Bernard Arnault, the chairman and CEO of luxury conglomerate LVMH, is putting his daughter in charge of Christian Dior Couture.
Starting Feb. 1, 47-year-old Delphine Arnault, who has served as the executive vice president of Louis Vuitton since 2013, will take the reins at LVMH’s second-largest brand, the company announced on Jan. 11.
The links in the chain of command at the French luxury conglomerate are all changing with this management shakeup: Delphine succeeds Pietro Beccari, who is moving onto being chairman and CEO of Louis Vuitton after his four-year stint at Dior. Meanwhile, Beccari replaces Michael Burke, who spent a decade leading Louis Vuitton. Burke will take up new responsibilities, reporting directly to Bernard Arnault.
“The appointment of Delphine Arnault is another milestone in a career journey in fashion and leather goods defined by excellence, first during 12 years at Christian Dior and then at Louis Vuitton for the past decade where she was number two with responsibility for all of the Maison’s product activities. Under her leadership, the desirability of Louis Vuitton products advanced significantly, enabling the brand to regularly set new sales records. Her keen insights and incomparable experience will be decisive assets in driving the ongoing development of Christian Dior.” -Bernard Arnault
Delphine, the oldest of Bernard’s five children, isn’t the only one to hold an executive position at the group. Most of her siblings do, too. And similarly to their sister’s French business school EDHEC and London School of Economics education and tenures at LV and Dior, the Arnault progeny have exceptional educational pedigrees and impressive resumés.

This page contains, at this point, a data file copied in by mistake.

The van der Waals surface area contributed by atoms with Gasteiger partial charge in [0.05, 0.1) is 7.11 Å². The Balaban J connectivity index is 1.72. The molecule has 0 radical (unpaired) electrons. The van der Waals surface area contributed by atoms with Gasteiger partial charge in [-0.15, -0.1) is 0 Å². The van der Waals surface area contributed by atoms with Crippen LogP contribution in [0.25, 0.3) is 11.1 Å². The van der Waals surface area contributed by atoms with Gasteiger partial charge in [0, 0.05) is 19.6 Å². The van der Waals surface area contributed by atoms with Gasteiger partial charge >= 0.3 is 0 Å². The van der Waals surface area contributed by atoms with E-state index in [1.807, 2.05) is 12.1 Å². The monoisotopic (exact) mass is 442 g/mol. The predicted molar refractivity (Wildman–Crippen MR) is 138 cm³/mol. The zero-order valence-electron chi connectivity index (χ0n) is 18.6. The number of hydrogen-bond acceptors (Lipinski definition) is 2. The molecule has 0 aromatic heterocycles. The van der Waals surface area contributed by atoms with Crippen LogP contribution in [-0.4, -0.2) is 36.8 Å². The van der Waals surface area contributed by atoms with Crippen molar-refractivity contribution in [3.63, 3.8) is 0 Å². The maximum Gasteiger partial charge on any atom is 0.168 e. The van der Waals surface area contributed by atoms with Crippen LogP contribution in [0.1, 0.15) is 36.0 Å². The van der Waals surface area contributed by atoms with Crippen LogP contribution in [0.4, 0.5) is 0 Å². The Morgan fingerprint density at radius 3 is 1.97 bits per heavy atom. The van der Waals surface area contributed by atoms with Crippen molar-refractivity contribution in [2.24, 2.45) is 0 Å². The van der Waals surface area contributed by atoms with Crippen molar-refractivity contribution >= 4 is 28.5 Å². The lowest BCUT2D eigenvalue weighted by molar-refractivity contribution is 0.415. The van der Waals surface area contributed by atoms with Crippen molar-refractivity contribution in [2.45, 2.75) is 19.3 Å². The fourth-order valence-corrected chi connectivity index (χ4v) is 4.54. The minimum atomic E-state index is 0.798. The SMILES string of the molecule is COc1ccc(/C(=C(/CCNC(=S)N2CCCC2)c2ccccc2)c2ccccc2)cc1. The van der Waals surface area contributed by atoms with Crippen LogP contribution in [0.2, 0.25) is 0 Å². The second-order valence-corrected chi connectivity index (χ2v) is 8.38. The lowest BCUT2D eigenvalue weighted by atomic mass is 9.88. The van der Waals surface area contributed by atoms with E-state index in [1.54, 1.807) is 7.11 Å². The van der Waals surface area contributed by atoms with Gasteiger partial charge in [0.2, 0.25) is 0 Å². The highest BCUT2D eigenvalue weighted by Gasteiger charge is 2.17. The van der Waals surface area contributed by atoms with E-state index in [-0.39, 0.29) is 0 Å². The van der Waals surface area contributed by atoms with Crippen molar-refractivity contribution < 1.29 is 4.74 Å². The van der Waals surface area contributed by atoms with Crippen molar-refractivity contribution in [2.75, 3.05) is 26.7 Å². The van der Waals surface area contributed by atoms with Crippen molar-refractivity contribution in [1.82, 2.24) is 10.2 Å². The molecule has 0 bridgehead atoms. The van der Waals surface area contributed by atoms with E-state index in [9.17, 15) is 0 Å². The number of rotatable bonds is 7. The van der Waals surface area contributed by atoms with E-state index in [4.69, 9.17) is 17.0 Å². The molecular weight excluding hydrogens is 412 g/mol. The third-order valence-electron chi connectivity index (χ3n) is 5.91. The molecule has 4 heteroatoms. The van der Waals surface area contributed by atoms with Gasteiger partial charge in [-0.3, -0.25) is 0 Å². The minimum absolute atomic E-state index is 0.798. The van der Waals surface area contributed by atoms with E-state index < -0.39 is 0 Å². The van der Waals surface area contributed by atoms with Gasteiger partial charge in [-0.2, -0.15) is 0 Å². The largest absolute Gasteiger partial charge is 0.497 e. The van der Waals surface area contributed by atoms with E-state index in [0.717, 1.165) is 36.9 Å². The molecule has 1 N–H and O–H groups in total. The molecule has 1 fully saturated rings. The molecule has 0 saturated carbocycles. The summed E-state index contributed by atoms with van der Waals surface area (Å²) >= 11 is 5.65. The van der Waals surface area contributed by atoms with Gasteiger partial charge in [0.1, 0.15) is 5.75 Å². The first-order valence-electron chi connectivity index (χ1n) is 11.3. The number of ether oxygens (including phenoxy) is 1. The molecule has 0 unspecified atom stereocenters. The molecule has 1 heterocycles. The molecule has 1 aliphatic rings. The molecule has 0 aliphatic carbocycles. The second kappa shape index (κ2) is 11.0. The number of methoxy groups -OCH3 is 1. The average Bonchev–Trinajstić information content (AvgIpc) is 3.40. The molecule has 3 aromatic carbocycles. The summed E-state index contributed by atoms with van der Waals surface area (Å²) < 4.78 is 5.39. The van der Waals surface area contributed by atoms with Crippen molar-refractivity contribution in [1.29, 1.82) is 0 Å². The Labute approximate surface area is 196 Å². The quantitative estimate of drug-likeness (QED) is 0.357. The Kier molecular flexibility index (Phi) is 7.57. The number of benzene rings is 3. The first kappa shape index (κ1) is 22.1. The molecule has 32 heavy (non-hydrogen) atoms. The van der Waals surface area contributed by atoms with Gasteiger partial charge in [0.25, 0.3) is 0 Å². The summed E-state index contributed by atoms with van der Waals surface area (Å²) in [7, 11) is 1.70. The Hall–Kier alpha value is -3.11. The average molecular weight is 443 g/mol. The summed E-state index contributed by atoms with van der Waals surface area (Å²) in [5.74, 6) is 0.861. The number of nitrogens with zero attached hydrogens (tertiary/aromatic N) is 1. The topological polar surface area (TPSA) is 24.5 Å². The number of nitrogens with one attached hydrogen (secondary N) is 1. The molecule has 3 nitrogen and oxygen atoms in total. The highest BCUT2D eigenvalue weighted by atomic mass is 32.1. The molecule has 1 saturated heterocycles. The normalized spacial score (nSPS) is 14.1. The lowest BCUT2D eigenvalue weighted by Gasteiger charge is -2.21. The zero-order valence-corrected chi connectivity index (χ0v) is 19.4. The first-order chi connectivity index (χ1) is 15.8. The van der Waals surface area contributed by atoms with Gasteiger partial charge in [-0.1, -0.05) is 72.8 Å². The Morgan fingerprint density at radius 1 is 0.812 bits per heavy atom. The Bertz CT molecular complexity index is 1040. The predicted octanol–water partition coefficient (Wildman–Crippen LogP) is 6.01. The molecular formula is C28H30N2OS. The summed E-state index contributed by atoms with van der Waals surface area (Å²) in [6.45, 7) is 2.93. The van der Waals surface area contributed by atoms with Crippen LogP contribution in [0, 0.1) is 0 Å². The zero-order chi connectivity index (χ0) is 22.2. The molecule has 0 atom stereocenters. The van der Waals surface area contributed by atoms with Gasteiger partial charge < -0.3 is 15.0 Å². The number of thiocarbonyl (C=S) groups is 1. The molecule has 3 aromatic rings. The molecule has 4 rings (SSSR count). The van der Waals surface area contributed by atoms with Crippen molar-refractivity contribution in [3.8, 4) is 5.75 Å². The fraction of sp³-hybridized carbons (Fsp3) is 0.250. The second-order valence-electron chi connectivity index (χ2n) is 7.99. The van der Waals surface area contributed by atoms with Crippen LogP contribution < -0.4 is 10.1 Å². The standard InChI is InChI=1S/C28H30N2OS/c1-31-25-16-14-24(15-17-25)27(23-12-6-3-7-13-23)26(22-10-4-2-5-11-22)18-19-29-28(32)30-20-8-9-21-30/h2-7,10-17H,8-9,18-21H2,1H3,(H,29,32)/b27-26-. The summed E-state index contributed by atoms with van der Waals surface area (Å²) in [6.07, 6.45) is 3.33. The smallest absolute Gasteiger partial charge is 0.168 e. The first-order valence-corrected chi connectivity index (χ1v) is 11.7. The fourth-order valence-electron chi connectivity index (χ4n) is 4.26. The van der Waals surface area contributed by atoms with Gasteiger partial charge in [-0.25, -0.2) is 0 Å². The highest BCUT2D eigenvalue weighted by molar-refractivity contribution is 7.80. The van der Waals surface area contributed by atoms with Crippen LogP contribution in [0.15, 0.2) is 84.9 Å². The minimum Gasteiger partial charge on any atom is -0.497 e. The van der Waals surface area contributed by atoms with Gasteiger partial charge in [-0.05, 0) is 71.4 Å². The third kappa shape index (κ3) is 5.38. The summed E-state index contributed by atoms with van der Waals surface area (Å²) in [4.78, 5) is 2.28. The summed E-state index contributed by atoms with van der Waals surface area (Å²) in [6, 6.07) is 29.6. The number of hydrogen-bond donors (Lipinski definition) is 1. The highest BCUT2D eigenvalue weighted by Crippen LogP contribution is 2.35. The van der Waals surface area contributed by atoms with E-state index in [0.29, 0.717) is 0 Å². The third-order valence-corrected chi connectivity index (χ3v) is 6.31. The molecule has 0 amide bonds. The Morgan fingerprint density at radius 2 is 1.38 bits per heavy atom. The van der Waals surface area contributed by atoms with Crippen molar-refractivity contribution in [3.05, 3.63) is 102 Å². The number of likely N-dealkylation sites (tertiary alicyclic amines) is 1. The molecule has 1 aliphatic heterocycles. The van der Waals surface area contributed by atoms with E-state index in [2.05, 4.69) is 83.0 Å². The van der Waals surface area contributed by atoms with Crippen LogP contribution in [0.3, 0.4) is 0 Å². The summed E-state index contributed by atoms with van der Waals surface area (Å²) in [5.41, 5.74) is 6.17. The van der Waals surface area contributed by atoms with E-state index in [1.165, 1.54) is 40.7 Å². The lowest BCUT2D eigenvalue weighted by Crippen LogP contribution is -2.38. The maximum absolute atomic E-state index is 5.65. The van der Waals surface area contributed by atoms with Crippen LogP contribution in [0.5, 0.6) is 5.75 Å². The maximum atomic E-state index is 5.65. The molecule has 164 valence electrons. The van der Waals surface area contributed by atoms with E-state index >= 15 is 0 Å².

Antoine Arnault, 45, was named CEO of holding company Christian Dior SE—which controls 41% of the capital and 56% of the voting rights in the LVMH group—and vice chairman of its board of directors in early December. He is also the CEO of high-end footwear and apparel label Berluti, and the chairman of Italian label Loro Piana. Antoine has degrees from French business school INSEAD and Canadian business school HEC Montreal.
Alexandre Arnault, 30, is executive vice president, in charge of product and communications at jewelry brand Tiffany. Between 2016 and 2020, he was CEO of LVMH-owned German luggage-maker Rimowa.
Frederic Arnault, 28, has been CEO of watch brand Tag Heuer since 2020. Alexandre got a master’s degree from French university Ecole Polytechnique.
Jean Arnault, the youngest of the lot at 24, has been director of marketing and development of Louis Vuitton’s watches division since August 2021. He’s only joined the group recently, but comes armed with experience at prestigious companies like McLaren and Morgan Stanley.
Rumor had it that the 73-year-old scion started priming and auditioning his two oldest children for a key job—his own—a decade ago. But as more time passes, the competition is only getting stiffer. All five children from two different marriages seem to be in the running for the corporate throne at the luxury empire.
In mid-2022, the tycoon tweaked the structure of the holding company to ones used by the likes of other French family-owned firms Hermes and Michelin to prevent takeovers and ensure the control stays within the bloodline. Bernard, who has been chairman since 1989, still has time to decide who will replace him as he weighs extending his tenure to the age of 80.
75: Brands housed under the luxury group LVMH
€64.2 billion ($71.5 billion): LVMH’s revenue in 2021
$182 billion: Bernard’s net worth as he comfortably tops the world’s richest man. That’s also equivalent to the record loss in the wealth of Tesla, SpaceX, and Twitter CEO Elon Musk, which cost him his apex spot on the world’s richest list. Bernard overtook Musk in December 2022.
The LVMH head honcho isn’t the only one grooming his kids to take over one day. A handful of brands are following a similar dynastical footprint: